The second messenger NAADP triggers Ca2+ release from endo‐lysosomes. Although two‐pore channels (TPCs) have been proposed to be regulated by NAADP, recent studies have challenged this. By generating the first mouse line with demonstrable absence of both Tpcn1 and Tpcn2 expression (Tpcn1/2−/−), we show that the loss of endogenous TPCs abolished NAADP‐dependent Ca2+ responses as assessed by single‐cell Ca2+ imaging or patch‐clamp of single endo‐lysosomes. In contrast, currents stimulated by PI(3,5)P2 were only partially dependent on TPCs. In Tpcn1/2−/− cells, NAADP sensitivity was restored by re‐expressing wild‐type TPCs, but not by mutant versions with impaired Ca2+‐permeability, nor by TRPML1. Another mouse line formerly reported as TPC‐null likely expresses truncated TPCs, but we now show that these truncated proteins still support NAADP‐induced Ca2+ release. High‐affinity [32P]NAADP binding still occurs in Tpcn1/2−/− tissue, suggesting that NAADP regulation is conferred by an accessory protein. Altogether, our data establish TPCs as Ca2+‐permeable channels indispensable for NAADP signalling.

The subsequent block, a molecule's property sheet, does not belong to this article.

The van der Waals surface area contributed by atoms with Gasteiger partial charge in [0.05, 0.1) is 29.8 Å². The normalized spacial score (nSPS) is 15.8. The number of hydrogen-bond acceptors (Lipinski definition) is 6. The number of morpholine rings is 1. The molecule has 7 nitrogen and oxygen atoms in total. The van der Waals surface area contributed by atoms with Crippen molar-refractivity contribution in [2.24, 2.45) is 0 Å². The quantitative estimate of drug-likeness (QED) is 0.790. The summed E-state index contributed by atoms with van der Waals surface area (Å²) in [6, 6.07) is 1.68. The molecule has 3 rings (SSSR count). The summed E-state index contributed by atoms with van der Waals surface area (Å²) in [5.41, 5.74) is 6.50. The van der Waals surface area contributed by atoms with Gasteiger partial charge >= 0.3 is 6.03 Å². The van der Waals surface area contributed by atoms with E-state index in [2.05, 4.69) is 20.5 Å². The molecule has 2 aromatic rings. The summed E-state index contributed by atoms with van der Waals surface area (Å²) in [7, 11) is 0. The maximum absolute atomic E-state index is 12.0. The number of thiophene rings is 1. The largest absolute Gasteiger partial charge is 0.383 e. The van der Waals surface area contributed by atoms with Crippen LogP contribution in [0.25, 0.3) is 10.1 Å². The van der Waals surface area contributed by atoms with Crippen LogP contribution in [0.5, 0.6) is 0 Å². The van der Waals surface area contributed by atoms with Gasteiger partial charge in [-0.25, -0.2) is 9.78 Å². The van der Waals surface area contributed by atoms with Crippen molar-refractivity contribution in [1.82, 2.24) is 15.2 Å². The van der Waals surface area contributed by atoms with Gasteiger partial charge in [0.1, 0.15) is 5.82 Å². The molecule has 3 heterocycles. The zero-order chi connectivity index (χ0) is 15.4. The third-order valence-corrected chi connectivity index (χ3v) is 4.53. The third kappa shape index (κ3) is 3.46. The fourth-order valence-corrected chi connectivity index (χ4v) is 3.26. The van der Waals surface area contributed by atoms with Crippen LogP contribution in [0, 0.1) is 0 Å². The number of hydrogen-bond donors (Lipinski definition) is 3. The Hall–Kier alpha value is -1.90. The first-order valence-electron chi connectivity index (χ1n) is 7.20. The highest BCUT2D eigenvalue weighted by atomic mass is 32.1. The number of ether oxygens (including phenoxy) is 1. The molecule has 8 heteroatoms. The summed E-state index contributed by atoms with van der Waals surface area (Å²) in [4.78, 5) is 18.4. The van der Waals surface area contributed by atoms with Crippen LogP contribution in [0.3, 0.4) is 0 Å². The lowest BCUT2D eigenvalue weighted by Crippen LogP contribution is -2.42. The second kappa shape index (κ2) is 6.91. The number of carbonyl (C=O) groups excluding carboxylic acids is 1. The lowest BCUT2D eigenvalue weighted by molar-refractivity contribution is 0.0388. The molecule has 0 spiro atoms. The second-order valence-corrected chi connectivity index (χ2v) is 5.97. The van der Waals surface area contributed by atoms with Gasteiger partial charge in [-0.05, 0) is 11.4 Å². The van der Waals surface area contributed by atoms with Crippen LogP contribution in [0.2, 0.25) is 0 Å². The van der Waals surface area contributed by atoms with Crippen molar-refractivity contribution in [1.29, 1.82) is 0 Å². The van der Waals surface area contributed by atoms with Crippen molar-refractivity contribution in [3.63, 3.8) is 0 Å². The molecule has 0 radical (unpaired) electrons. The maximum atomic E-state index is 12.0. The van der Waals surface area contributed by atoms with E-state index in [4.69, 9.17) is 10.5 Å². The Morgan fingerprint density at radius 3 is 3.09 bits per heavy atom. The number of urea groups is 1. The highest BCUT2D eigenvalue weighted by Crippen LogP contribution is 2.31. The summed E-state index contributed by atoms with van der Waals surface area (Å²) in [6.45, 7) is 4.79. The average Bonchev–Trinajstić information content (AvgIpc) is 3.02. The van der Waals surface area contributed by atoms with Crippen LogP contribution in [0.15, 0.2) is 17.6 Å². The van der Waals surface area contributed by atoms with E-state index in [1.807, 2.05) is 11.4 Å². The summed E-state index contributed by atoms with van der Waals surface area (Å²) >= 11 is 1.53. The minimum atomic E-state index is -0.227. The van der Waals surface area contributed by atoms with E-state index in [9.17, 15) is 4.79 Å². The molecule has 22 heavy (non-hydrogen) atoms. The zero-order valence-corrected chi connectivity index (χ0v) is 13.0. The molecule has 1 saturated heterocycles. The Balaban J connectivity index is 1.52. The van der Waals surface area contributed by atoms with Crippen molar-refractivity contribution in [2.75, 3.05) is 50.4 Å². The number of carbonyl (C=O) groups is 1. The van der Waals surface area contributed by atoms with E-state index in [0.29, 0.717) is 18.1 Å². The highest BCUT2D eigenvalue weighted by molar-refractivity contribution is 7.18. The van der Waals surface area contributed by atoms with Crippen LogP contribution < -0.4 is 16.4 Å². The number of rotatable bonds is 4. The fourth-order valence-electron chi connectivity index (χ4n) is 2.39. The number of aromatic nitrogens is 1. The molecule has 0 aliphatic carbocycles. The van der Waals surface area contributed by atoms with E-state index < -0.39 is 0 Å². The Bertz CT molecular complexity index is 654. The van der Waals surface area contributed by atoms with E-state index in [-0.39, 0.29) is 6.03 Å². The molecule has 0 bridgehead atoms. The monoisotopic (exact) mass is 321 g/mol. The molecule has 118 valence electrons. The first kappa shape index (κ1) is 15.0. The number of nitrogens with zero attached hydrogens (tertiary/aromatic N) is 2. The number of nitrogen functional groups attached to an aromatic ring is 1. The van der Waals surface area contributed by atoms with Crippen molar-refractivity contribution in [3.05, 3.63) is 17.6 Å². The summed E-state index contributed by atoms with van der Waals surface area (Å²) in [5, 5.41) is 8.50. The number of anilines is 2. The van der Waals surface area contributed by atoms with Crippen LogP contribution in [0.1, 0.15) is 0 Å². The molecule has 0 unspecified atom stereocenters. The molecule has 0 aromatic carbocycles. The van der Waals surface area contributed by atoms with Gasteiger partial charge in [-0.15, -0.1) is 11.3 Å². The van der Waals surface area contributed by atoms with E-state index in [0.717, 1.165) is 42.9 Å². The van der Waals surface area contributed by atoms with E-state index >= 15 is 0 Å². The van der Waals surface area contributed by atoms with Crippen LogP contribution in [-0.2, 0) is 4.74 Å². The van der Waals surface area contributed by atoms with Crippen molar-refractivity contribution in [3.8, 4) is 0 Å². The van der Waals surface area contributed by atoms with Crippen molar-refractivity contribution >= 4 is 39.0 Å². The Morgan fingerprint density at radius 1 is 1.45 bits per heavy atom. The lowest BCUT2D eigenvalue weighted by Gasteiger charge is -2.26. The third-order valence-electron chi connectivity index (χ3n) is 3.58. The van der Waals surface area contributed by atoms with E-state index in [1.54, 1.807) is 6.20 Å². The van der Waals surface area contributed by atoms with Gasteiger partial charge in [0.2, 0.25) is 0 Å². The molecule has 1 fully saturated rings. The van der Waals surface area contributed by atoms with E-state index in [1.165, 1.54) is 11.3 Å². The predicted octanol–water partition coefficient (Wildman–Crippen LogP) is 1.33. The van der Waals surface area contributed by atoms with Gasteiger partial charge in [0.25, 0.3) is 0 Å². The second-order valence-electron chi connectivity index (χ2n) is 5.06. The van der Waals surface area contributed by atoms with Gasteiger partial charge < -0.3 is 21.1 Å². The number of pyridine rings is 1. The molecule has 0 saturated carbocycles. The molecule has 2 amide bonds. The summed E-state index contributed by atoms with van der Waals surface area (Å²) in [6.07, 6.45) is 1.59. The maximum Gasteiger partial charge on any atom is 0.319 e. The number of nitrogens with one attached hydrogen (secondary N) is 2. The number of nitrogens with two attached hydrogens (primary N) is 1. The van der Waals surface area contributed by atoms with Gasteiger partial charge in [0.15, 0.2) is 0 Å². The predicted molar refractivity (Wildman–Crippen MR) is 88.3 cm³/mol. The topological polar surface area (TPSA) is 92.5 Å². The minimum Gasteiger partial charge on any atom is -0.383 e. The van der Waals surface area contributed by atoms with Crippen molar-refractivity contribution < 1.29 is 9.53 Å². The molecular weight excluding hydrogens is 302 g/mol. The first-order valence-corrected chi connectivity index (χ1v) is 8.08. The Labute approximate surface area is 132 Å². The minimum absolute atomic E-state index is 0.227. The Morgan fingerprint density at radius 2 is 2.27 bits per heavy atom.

By presenting a new double‐knockout mouse model this study demonstrates that two‐pore channels (TPCs) are responsible for NAADP‐dependent Ca2+ release from endo‐lysosomes.
Endogenous two‐pore channels (TPCs) are essential for NAADP‐stimulated Ca2+ currents and Ca2+ release.
Re‐expression of TPCs in validated null‐background cells restores NAADP sensitivity.
Truncated TPC1 and TPC2 proteins—potentially expressed in other reported TPC knockouts—are still functional.
TPCs are not required for high‐affinity NAADP‐binding.
PI(3,5)P2 is a promiscuous modulator of endo‐lysosomal channels.
Ca2+ release from intracellular Ca2+ stores constitutes a universal cell signalling mechanism and is evoked by any of three principal Ca2+‐mobilizing messengers: inositol 1,4,5‐trisphosphate (IP3), cyclic ADP ribose (cADPR), and nicotinic acid adenine dinucleotide phosphate (NAADP) (Berridge et al, 2003). Recruited by extracellular stimuli as diverse as cell–cell contact and GPCR activation, NAADP has been implicated in processes such as fertilization, exocytosis, autophagy, cardiac and neural function, and cell differentiation (Galione, 2014). NAADP differs from IP3 and cADPR, which regulate IP3 receptors and ryanodine receptors, respectively, in the ER, by primarily targeting a different Ca2+ store (acidic endo‐lysosomal organelles) (Churchill et al, 2002) and a different Ca2+‐permeable channel (Galione, 2011). However, the molecular identity of this NAADP‐regulated channel has proven controversial, with several candidate channel families being proposed without a common consensus being reached (Morgan et al, 2011; Guse, 2012; Marchant & Patel, 2013).